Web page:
If for nothing else just to know that there isn't a relationship there.
I certainly am interested. That's why I'm discussing it. As I noted, the reviewers from publications and websites are operating in their own self-interest as journalists. That means no, you don't take money from those companies.

If you are deeply interested in how reviewers operate, make friends with them and ask (nicely) about how they do their jobs. That's what I did, with both CNET and Consumer Reports.

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post #125 of 152 Old 04-07-2015, 09:36 AM
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Originally Posted by Ken Ross View Post
I'll say this again, when a reviewer publishes a review, any review, that's so divergent from all other reviews, one needs to step back and ask why.

Are they smarter than all other reviewers or is there some other motivation driving their findings?
.
this is true,and it differentiate the debate and make it more solid.
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post #126 of 152 Old 04-07-2015, 11:33 AM
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I think I saw these sets at Best Buy today (not the OLED), the image quality looked ok but I think it's worth waiting a while until HDR gets rolling. I'm currently on the PNF 64" which I got in october... no regrets yet.
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post #127 of 152 Old 04-07-2015, 12:01 PM
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Originally Posted by tgm1024 View Post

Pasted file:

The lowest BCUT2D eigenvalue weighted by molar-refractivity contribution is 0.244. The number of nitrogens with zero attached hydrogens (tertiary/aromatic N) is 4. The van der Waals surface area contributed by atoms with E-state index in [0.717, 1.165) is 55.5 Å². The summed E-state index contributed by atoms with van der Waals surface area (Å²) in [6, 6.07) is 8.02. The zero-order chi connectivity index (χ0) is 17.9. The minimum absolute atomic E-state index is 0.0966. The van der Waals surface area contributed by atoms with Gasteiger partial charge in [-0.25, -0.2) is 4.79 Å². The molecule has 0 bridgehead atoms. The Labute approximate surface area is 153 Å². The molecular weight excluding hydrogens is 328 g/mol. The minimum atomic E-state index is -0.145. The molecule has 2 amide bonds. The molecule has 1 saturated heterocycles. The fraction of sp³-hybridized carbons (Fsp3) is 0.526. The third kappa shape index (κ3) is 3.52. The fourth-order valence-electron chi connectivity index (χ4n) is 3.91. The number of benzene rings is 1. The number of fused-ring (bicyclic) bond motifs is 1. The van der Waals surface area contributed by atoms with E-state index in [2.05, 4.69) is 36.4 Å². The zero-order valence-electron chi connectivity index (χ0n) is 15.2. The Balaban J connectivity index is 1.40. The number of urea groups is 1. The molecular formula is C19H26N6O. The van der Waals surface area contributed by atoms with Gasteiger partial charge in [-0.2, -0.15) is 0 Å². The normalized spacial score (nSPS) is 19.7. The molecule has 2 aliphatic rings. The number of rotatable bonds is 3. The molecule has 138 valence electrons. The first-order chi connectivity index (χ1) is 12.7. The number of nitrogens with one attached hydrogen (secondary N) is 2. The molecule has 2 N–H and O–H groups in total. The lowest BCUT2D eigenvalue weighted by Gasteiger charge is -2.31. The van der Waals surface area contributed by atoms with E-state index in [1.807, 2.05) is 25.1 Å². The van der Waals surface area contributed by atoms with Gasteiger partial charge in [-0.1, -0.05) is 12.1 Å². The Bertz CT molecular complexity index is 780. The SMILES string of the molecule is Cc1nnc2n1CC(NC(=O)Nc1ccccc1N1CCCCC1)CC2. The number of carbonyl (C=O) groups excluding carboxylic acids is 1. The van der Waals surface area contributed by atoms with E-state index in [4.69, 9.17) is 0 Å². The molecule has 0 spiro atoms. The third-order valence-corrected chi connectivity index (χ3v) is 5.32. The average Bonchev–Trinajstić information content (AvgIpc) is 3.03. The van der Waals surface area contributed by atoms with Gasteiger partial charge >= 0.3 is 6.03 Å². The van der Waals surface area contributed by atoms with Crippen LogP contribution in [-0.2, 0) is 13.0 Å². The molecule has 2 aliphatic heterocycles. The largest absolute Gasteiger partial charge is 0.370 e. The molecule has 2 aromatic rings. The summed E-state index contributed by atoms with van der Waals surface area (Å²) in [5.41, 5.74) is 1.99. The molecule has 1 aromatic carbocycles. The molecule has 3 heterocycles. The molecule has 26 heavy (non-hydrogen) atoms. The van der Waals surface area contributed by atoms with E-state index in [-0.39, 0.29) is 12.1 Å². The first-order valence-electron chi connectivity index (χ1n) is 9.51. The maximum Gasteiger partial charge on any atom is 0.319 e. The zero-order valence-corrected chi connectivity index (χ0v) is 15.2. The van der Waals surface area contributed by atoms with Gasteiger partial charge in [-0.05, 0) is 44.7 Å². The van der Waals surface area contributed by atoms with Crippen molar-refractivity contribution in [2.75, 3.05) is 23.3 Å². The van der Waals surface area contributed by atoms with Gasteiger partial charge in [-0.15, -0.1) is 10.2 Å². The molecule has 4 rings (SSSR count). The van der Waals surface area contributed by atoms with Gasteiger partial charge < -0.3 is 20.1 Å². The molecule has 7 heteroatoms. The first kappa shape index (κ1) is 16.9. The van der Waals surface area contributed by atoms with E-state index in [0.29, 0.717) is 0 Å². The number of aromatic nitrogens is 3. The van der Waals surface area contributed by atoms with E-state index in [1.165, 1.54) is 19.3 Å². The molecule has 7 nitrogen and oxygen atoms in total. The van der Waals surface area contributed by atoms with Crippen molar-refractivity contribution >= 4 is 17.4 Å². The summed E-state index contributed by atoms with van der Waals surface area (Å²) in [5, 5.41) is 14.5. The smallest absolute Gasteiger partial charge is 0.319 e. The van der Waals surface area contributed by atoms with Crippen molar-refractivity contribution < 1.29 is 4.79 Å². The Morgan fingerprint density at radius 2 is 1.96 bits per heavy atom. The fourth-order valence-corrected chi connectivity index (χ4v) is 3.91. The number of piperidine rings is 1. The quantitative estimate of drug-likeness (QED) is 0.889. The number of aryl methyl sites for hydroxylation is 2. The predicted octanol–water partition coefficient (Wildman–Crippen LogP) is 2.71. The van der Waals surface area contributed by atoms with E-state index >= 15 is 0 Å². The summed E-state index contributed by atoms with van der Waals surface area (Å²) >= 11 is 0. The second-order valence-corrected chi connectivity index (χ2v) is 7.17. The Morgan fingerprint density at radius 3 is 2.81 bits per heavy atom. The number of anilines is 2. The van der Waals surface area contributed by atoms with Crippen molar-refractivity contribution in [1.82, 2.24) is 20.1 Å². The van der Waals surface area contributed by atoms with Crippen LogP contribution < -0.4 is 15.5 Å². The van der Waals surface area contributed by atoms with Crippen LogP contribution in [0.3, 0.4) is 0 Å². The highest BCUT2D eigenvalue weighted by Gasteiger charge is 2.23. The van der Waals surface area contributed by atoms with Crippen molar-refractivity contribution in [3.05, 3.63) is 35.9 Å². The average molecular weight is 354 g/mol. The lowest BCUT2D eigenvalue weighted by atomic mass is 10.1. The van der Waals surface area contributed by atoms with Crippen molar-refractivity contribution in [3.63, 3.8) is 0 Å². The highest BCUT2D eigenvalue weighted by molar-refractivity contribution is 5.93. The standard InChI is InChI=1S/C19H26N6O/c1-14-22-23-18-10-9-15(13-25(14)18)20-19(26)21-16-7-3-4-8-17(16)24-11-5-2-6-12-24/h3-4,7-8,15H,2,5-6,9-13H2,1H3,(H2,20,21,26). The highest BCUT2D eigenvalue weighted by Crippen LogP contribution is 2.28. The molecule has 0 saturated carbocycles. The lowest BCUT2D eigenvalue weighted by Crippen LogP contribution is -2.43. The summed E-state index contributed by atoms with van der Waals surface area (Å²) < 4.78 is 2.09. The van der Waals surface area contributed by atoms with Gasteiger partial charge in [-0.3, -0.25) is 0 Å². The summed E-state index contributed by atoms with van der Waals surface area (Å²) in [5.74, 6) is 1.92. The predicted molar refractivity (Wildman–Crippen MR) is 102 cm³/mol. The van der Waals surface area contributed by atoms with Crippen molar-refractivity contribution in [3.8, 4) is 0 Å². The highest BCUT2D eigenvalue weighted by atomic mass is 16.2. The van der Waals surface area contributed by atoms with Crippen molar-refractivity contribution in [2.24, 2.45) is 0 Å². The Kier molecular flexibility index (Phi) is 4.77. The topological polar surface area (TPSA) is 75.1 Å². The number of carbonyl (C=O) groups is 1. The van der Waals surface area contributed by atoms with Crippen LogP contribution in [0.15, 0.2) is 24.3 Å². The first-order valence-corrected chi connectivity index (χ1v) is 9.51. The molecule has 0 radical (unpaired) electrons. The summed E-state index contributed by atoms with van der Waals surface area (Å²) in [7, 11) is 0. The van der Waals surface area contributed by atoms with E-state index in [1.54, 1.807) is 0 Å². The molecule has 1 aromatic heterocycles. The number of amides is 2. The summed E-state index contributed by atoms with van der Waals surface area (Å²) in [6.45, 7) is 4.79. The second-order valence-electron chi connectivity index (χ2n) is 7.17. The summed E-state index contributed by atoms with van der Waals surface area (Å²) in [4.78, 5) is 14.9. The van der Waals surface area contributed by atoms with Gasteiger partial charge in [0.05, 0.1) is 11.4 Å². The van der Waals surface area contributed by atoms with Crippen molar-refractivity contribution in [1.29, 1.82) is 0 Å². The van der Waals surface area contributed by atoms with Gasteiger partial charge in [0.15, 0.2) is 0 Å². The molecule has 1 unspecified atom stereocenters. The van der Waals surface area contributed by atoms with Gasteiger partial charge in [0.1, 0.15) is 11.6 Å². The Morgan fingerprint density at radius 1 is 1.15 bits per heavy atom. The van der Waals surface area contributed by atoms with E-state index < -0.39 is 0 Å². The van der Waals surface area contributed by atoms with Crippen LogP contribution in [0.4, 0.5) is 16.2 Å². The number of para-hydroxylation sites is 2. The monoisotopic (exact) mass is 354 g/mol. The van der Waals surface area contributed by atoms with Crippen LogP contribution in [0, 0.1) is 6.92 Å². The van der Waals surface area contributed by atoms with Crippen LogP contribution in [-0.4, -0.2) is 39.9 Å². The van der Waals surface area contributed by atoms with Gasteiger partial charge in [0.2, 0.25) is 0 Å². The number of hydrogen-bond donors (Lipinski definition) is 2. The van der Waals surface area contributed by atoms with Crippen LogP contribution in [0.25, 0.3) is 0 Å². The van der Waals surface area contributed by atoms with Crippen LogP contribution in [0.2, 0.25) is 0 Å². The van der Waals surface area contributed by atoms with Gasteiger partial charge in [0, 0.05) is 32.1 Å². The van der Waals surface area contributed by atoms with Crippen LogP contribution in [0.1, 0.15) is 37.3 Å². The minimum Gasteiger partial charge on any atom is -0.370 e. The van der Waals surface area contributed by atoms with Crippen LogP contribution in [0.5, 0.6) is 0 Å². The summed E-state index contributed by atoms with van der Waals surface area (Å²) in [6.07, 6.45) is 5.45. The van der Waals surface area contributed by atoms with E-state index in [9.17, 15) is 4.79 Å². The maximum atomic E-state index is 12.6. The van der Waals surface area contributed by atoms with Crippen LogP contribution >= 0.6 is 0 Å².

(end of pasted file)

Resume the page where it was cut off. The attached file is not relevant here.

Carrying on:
I still don't get what part of this concern of mine (and Ken's, etc.) seems so unusual to some. Why wouldn't someone be deeply interested in the connections between manufacturers and the reviewers?

If for nothing else just to know that there isn't a relationship there.
I absolutely have that concern as should anyone that believes (as I did until recently) that these reviews are written in the same way as a news article in the economist would be. It is a terrible pity that you are limited to 1 website where you can be sure that they are not taking any money from the manufacturer, and to be honest their reviews are not particular good as far as I am concerned.

That being said, I don't think this event was billed as a review or whatever you want to call it and as such would expect everyone on stage to be compensated by the sponsor (who would honestly get on stage at a manufacturer sponsored product launch event and talk about a product and not get paid?). For those attending it is just another product launch/marketing event...but apart from that yes, I would love to know more about the financial relationship that exists between some of the independent review sites and the manufacturers.